All the time I was growing up, I can’t remember my dad ever answering, “I don’t know,” to any question I asked. He could explain anything, from a question about algebra homework to one on Renaissance art— and he had Sherlock Holmes’ ability to be endlessly curious, endlessly interested in the world around him. Thanks to my dad, I noticed the moments in the Holmes stories when the great detective shows a glimpse of humanity beneath the reason and logic. Moments such as when Dr. Watson is wounded by a bullet, and writes of Holmes’ frantic response: It was worth a wound; it was worth many wounds; to know the depth of loyalty and love which lay behind that cold mask.

Or in ‘The Adventure of the Cardboard Box’, published in 1892, when Sherlock Holmes asks, “What is the object of this circle of misery and violence and fear? It must have a purpose, or else our universe has no meaning and that is unthinkable. But what purpose? That is humanity’s great problem, to which reason, so far, has no answer.”

I was absolutely delighted when— after putting me through college and doing good work that mattered over the course of a successful career in real estate law— my dad felt inspired to write his own homage to the Sherlock Holmes character:The Last Moriarty, published by Thomas & Mercer in 2015.

Life and writing lesson number two: The seemingly fairy tale-esque success stories aren’t just fairy-tales. They do happen. Of course there are no guarantees, but at the end of the day, great things can happen if you keep your writer’s heart nourished and don’t give up on the dream.

I loved my dad’s unique take on the Sherlock Holmes character— which I think is built on absolute love and respect for the original Sherlock Holmes canon, and yet gives the reader a few more glimpses of that humanity hinted at in the Conan Doyle stories. In ‘The Last Moriarty’, Sherlock Holmes is confronted by a problem quite different from any he’s encountered in the course of his detecting career: a daughter. A headstrong, beautiful, and brilliantly intelligent daughter who challenges all his Victorian sensibilities about the rightful place of women and throws his cold, logically-ordered world into disarray.

In 2016, my dad asked me whether I would think about turning my own experience as an author of historical fiction to giving Lucy James— Holmes’ daughter— her own voice. The result was ‘Remember, Remember’, and I can truly say that writing it was one of the most fun, joyful, effortlessly delightful writing experiences of my whole career.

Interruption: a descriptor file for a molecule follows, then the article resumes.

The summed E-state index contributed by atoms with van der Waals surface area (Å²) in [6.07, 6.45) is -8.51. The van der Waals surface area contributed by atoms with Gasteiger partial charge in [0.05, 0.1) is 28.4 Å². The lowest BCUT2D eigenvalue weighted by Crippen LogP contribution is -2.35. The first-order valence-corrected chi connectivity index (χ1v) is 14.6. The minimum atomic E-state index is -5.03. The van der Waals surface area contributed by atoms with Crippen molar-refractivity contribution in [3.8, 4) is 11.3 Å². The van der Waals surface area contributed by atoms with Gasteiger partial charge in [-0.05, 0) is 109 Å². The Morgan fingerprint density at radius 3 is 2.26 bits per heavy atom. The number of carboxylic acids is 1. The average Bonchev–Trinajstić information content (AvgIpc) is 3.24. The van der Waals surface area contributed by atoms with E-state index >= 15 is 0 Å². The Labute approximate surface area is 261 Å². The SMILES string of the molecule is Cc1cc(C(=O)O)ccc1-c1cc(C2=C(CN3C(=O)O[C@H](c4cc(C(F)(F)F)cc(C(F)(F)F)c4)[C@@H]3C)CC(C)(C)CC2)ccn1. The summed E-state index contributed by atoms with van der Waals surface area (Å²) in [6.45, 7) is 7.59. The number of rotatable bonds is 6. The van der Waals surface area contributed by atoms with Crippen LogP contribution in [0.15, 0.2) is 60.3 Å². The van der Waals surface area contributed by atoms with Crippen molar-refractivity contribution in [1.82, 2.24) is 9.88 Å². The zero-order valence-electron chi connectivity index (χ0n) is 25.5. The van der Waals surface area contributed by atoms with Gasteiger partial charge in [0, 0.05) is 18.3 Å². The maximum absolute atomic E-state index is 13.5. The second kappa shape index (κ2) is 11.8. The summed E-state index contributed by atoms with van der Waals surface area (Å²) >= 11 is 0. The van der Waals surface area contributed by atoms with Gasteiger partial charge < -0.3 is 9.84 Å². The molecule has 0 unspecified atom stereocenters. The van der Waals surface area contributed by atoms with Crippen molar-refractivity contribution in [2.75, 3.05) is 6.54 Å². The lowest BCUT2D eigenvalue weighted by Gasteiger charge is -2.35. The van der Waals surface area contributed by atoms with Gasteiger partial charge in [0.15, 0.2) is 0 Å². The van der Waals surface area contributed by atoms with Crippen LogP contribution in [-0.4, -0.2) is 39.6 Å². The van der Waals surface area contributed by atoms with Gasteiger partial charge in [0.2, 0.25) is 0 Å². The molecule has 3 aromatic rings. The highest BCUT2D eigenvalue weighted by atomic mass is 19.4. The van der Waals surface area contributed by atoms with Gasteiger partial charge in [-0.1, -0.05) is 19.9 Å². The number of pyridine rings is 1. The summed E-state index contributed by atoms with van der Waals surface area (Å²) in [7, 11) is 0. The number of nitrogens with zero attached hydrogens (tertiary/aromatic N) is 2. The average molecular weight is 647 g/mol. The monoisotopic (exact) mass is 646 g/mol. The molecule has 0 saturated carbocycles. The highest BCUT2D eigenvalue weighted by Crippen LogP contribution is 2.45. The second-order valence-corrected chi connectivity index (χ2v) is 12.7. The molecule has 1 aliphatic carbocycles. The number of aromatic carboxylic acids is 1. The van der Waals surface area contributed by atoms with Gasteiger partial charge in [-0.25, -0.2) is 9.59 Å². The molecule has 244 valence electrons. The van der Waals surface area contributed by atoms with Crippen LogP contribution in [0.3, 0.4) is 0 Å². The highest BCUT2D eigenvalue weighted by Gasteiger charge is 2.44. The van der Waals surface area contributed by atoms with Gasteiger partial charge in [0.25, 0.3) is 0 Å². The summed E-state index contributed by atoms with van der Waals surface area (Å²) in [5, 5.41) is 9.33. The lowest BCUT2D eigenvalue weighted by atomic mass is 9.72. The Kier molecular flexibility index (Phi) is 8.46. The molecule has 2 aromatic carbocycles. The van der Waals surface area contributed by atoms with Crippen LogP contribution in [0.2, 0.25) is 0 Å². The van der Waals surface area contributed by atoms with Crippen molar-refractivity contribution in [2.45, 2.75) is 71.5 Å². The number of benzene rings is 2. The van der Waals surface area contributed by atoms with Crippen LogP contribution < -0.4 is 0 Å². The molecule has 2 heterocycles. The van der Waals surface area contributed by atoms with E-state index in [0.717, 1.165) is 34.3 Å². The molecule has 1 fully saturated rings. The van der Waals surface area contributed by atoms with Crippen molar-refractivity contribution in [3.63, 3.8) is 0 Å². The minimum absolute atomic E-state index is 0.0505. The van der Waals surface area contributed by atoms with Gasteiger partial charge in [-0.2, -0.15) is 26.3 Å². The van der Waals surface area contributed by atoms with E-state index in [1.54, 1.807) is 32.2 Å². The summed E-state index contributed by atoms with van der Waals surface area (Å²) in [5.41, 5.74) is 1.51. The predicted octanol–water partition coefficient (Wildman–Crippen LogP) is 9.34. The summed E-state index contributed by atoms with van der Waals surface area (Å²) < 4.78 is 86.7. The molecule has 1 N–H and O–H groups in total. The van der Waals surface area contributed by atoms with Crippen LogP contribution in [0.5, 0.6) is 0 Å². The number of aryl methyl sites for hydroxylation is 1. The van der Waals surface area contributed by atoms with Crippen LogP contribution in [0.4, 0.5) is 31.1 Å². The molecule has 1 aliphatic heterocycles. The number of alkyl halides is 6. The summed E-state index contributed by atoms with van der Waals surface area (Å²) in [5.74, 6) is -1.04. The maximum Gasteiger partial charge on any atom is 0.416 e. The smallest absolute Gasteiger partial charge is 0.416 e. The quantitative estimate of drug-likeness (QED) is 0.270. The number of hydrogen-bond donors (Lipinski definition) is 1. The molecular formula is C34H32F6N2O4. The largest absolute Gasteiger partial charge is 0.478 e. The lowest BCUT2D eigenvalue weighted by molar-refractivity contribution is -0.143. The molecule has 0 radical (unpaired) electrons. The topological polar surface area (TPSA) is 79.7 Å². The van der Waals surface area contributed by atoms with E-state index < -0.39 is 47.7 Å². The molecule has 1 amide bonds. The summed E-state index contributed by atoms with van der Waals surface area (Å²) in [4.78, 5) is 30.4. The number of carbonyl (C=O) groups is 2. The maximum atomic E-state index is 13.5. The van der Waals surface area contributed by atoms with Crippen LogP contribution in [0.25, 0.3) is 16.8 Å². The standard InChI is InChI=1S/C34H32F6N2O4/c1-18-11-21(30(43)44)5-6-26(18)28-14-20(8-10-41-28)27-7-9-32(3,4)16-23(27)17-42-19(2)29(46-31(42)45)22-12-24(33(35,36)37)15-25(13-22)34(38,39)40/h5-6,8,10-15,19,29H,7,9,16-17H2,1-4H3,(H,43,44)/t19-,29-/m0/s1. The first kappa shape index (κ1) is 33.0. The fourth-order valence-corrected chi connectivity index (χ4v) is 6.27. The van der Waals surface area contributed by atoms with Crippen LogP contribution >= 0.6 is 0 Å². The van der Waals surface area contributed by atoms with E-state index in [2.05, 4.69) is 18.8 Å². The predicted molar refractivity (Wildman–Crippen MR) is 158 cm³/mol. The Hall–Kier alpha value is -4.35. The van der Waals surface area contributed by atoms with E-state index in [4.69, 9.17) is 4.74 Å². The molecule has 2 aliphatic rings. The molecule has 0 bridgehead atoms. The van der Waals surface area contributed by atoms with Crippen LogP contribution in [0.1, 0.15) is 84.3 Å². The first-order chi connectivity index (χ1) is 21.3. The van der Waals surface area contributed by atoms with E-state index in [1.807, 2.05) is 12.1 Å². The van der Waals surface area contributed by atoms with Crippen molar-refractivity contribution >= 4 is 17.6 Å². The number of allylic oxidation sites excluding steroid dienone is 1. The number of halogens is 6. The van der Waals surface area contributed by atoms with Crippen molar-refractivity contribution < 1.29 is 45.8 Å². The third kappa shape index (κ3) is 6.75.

My father isn’t Sherlock Holmes, not really, and I’m not Lucy James. Yet it was tremendous fun for us both to not only dive into our shared love of Sherlock Holmes’ world, but also to write that father-daughter dynamic. To be a father-daughter team, writing about a father-daughter team. We’re separated by miles, living hours away from each other in different states, and by the inevitable busy-ness of my having a family now and three young children of my own. But writing with my dad still feels like coming full-circle, back to the magic of that first moment when he sat down next to me and read the unforgettable words:

Chapter One. Mr. Sherlock Holmes.

How often have I said to you that when you have eliminated the impossible, whatever remains, however improbable, must be the truth?”

~Sherlock Holmes~ 

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A Word for These Times


“I wish the Ring had never come to me.

I wish none of this had happened.



“So do all who live to see such times, but that is not for them to decide.

All we have to decide is what to do with the time that is given to us.”


~ J.R.R. Tolkien~

The Lord of the Rings

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Noah’s Ark Sails Again

This is the story of Noah and his ark full of animals.

He saw that people were not being nice to one another and were very bad.

But one man was good.  His name was Noah.  He loved God very much.

One day, God said to Noah, “I am sad that there are so many bad people.  I will send a big flood to cover the earth.”

Okay, okay.  You know the story.  But this just released book isn’t for you.  It’s for little ones who have outgrown board books but aren’t yet into traditional easy-to-tear picture books.  With padded covers and thick, durable pages it is perfect for little hands.  But that’s not the best thing about The Story of NOAH’S ARK.  It’s simplified text fits right in with Helen Dardik’s  playfully stunning art.  Not art to capture Mama’s or Grandma’s attention–though it will surely do that– but to appeal to little ones.